The weather has been great all week. The trees that border the harvested soybean field by my house are still holding on to their vivid colors, a sight pleasing to the eyes. A large piece of bright yellow farm equipment sits idle, awaiting its next calls of duty and/or repair. The sun is setting now.
I just watched five very young deer and two does foraging for grain in a low spot that the harvester missed. I enjoyed a close-up view from my bathroom window. The white-tailed deer didn't seem to mind the noisy array of birds settling in for night, in the thick branches of the cedar windbreak.
Gray the rescued woods cat focused his attention on my feathered friends. At times, the birder sits nearly motionless, a living, breathing yard ornament.
The spring rains brought more water than the easement could handle. Erosion dug deep into the hilly roadway. Small trees and grasses were uprooted, alongside; good earth and old ashes moved and rearranged; another concern.
The groundhogs that I watched earlier posing in the warm sunshine, looking like mini iconic Stone Hinge monuments, lost their burrows due to washout of said roadbed.
The marmots scratch their homes out with powerful limbs, for the purpose of sleeping, raising their young and hibernating.
Common predators, such as coyotes, foxes, owls, and large hawks often have them on their menus. Snakes slither in and grab- up a baby or two for quick lunch or a late night's dinner.
A groundhog's life is not exciting, but far from dull.
Summer has come and gone and fall is moving into winter. The groundhogs know that. Winter burrows have been established outside of the furry creature's usual habitat. I found a large burrow close to the foundation of one of the outbuildings at the homestead.
I am sure there are a few other tunnels openings thereabouts. Maybe more than one occupant will be safe from harm during their long winter's nap. All animals, large and small, wild or domestic should have a warm place to sleep, besides; groundhogs are known for their aggressive nature and I won't argue or call them squatters.
When I came upon the burrow, which lead downward and then toward the shed that old tongue twister came to mind. Come on now-you remember: "How much wood would a woodchuck chuck if a woodchuck could chuck wood?" I couldn't answer that, but I did utter, "Have a good rest and if you need a snack, before the crocuses push their heads through the snow, don't eat the foundation or through the flooring 'Chuckie Baby'. Harold Maesch built this shed to last!"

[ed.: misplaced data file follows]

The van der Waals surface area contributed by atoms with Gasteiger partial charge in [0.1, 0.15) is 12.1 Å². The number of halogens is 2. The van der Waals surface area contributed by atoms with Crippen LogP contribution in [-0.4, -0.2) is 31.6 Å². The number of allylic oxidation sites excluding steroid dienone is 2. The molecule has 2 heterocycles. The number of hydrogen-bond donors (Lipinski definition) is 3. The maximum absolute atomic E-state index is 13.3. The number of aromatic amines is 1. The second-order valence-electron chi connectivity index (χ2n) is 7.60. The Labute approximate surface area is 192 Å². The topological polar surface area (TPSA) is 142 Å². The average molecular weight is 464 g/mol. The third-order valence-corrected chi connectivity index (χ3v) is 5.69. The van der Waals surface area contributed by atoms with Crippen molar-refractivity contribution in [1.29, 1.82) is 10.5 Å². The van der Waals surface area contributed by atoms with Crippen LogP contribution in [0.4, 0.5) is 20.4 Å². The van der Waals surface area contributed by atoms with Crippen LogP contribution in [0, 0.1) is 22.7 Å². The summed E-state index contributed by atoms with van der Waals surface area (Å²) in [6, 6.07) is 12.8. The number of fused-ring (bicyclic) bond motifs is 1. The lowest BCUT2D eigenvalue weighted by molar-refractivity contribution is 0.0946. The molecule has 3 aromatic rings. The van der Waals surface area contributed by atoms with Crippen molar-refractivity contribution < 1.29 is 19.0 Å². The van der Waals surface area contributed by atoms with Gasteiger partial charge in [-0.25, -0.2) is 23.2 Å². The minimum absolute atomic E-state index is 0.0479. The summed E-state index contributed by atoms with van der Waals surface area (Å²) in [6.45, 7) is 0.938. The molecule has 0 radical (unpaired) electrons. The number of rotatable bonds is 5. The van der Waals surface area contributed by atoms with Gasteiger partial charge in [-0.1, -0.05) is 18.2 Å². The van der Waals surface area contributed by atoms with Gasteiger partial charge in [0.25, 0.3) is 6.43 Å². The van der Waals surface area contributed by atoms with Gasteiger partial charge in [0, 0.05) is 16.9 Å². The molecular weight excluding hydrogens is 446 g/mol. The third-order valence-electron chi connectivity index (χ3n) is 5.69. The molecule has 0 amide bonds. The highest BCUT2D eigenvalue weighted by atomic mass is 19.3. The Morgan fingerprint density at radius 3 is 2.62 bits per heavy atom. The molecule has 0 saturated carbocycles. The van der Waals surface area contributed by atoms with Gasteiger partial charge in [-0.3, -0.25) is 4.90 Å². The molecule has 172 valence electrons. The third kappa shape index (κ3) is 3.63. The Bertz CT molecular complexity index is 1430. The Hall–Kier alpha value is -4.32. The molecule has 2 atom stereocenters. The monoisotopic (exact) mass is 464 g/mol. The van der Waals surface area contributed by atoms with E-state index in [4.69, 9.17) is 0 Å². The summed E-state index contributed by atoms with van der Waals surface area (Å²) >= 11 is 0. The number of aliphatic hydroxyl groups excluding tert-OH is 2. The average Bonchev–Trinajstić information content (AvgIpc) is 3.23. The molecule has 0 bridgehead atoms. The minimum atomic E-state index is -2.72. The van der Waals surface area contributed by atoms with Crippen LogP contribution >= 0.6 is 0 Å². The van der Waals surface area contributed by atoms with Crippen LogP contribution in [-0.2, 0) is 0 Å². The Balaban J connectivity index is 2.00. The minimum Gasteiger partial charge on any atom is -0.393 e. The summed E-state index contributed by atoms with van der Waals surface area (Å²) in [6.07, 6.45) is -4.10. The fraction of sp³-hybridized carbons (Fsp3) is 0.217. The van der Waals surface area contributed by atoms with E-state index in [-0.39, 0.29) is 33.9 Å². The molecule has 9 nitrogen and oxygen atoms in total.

I am taking advantage of this mild Indian Summer weather. I spend several hours each day painting the little blue house at the end of the road. I am climbing Paul Baby's ladder. I had planned on getting the job done earlier, but after we roofed the oldest garage on the place and I hammered in umpteen roofing nails; my wrist told my left hand that it couldn't handle a brush for awhile. Now I am fit as a fiddle and ready to finish.
This Tuesday, Nov. 4, I will celebrate my 69th birthday. I don't know why people don't like to tell their age. Anyone that knows me knows that I've been around for a while and that's a miracle and a blessing to me.
The year that I was born, 1939, a book written (1936) by an American author Margaret Mitchell, titled "Gone With The Wind "was made into an award winning movie and John Steinbeck wrote the Grapes of Wrath.
FDR was president and times were hard .Ten million people had no jobs despite all of the efforts of the New Deal.
In September of that year, my father, and mother purchased a three- room house with few amenities, other than a summer kitchen from Harry and Hila Reese. The house sat on four acres, located on Elm Street.
The Lynches added warmth to the house, in no time, the house became " home sweet home" to the young couple and their three small children. Then came November, another egg hatched and more; the future author of "Brazil Buzz" was born.
Did I tell Nov. 4 was the first day of hunting season that year? By the time Dr. Weaver arrived, he found me hanging around the end of Mom's bed.
Five years later, when my sister, Sandra was due to be born my grandmother Siner, the temporary caregiver of the mother-to-be and the baby in her basket summoned the good doctor.
They said that when he arrived to deliver the tiny bundle of joy, he was still talking about the quick little rabbit that brought Dad home from the hunt.
Paul Baby and this writer live next door to the homestead, which is now a part of our properties.
I may be getting older, but, the way I see it; I will always be the girl next door!
I received a nice note from Luke Moody of Hayden James Publishing Co. He is the gentleman that compiled the Covered Bridge Almanac 2008 that you may have purchased before or during the festival.
The 2008 booklet is a handy reference that contains the 2009 schedule of Parke County events, rich history, maps, jokes, and quotable quotes. One can read about Clay County's own Orville Redenbacher.
It's always a treat to check on what's cooking at Moody's Diner and see what's popping up at Moody's Mushroom Farm. Yellow, gray and black mushrooms each May, in abundance; I read all about it. You must know when to get them-the list is long-the order form is there.